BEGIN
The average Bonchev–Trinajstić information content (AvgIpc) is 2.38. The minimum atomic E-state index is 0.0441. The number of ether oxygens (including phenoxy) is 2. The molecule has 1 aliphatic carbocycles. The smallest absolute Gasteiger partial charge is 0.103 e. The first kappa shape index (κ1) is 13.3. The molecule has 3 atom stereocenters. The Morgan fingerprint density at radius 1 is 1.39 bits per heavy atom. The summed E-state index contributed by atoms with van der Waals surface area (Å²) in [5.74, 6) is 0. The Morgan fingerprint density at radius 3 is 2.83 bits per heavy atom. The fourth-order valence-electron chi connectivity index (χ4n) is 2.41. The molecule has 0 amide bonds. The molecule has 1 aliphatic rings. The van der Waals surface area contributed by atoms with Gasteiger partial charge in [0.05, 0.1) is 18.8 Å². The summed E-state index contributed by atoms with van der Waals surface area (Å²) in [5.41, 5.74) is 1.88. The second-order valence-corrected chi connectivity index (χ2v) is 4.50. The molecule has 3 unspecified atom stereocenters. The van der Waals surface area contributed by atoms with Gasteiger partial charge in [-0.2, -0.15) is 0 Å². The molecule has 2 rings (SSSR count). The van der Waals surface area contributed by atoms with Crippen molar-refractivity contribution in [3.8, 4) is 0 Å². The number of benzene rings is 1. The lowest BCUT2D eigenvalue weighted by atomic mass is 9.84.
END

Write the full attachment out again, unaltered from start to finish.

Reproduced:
The average Bonchev–Trinajstić information content (AvgIpc) is 2.38. The minimum atomic E-state index is 0.0441. The number of ether oxygens (including phenoxy) is 2. The molecule has 1 aliphatic carbocycles. The smallest absolute Gasteiger partial charge is 0.103 e. The first kappa shape index (κ1) is 13.3. The molecule has 3 atom stereocenters. The Morgan fingerprint density at radius 1 is 1.39 bits per heavy atom. The summed E-state index contributed by atoms with van der Waals surface area (Å²) in [5.74, 6) is 0. The Morgan fingerprint density at radius 3 is 2.83 bits per heavy atom. The fourth-order valence-electron chi connectivity index (χ4n) is 2.41. The molecule has 0 amide bonds. The molecule has 1 aliphatic rings. The van der Waals surface area contributed by atoms with Gasteiger partial charge in [0.05, 0.1) is 18.8 Å². The summed E-state index contributed by atoms with van der Waals surface area (Å²) in [5.41, 5.74) is 1.88. The second-order valence-corrected chi connectivity index (χ2v) is 4.50. The molecule has 3 unspecified atom stereocenters. The van der Waals surface area contributed by atoms with Gasteiger partial charge in [-0.2, -0.15) is 0 Å². The molecule has 2 rings (SSSR count). The van der Waals surface area contributed by atoms with Crippen molar-refractivity contribution in [3.8, 4) is 0 Å². The number of benzene rings is 1. The lowest BCUT2D eigenvalue weighted by atomic mass is 9.84.